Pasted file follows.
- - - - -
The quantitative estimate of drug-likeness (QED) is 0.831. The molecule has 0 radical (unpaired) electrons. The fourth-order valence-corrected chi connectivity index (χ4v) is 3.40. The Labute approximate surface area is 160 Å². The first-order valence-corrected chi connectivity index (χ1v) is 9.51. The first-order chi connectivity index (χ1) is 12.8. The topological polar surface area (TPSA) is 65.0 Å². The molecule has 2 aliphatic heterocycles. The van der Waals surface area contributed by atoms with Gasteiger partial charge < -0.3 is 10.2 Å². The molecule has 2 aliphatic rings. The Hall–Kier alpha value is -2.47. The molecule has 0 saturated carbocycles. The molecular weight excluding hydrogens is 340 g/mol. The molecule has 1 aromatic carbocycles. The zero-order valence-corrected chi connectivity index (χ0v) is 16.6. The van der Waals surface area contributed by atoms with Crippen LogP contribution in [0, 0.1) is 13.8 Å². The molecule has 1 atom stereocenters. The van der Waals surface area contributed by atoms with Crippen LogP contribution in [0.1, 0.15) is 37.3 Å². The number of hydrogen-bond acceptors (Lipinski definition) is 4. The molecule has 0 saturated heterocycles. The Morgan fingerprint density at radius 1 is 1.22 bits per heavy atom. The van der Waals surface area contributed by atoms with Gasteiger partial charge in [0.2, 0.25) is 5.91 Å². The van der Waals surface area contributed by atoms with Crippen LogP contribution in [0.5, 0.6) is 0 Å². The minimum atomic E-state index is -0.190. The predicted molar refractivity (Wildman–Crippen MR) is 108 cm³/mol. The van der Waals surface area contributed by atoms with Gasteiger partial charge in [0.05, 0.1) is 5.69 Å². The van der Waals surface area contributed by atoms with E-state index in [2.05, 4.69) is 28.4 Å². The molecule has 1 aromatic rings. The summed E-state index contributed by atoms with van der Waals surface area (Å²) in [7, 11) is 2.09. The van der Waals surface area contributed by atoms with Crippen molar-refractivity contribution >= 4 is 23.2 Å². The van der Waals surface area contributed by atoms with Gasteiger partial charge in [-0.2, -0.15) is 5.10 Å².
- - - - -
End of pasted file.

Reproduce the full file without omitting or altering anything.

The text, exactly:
The quantitative estimate of drug-likeness (QED) is 0.831. The molecule has 0 radical (unpaired) electrons. The fourth-order valence-corrected chi connectivity index (χ4v) is 3.40. The Labute approximate surface area is 160 Å². The first-order valence-corrected chi connectivity index (χ1v) is 9.51. The first-order chi connectivity index (χ1) is 12.8. The topological polar surface area (TPSA) is 65.0 Å². The molecule has 2 aliphatic heterocycles. The van der Waals surface area contributed by atoms with Gasteiger partial charge < -0.3 is 10.2 Å². The molecule has 2 aliphatic rings. The Hall–Kier alpha value is -2.47. The molecule has 0 saturated carbocycles. The molecular weight excluding hydrogens is 340 g/mol. The molecule has 1 aromatic carbocycles. The zero-order valence-corrected chi connectivity index (χ0v) is 16.6. The van der Waals surface area contributed by atoms with Crippen LogP contribution in [0, 0.1) is 13.8 Å². The molecule has 1 atom stereocenters. The van der Waals surface area contributed by atoms with Crippen LogP contribution in [0.1, 0.15) is 37.3 Å². The number of hydrogen-bond acceptors (Lipinski definition) is 4. The molecule has 0 saturated heterocycles. The Morgan fingerprint density at radius 1 is 1.22 bits per heavy atom. The van der Waals surface area contributed by atoms with Gasteiger partial charge in [0.2, 0.25) is 5.91 Å². The van der Waals surface area contributed by atoms with Crippen LogP contribution in [0.5, 0.6) is 0 Å². The minimum atomic E-state index is -0.190. The predicted molar refractivity (Wildman–Crippen MR) is 108 cm³/mol. The van der Waals surface area contributed by atoms with Gasteiger partial charge in [0.05, 0.1) is 5.69 Å². The van der Waals surface area contributed by atoms with E-state index in [2.05, 4.69) is 28.4 Å². The molecule has 1 aromatic rings. The summed E-state index contributed by atoms with van der Waals surface area (Å²) in [7, 11) is 2.09. The van der Waals surface area contributed by atoms with Crippen molar-refractivity contribution >= 4 is 23.2 Å². The van der Waals surface area contributed by atoms with Gasteiger partial charge in [-0.2, -0.15) is 5.10 Å².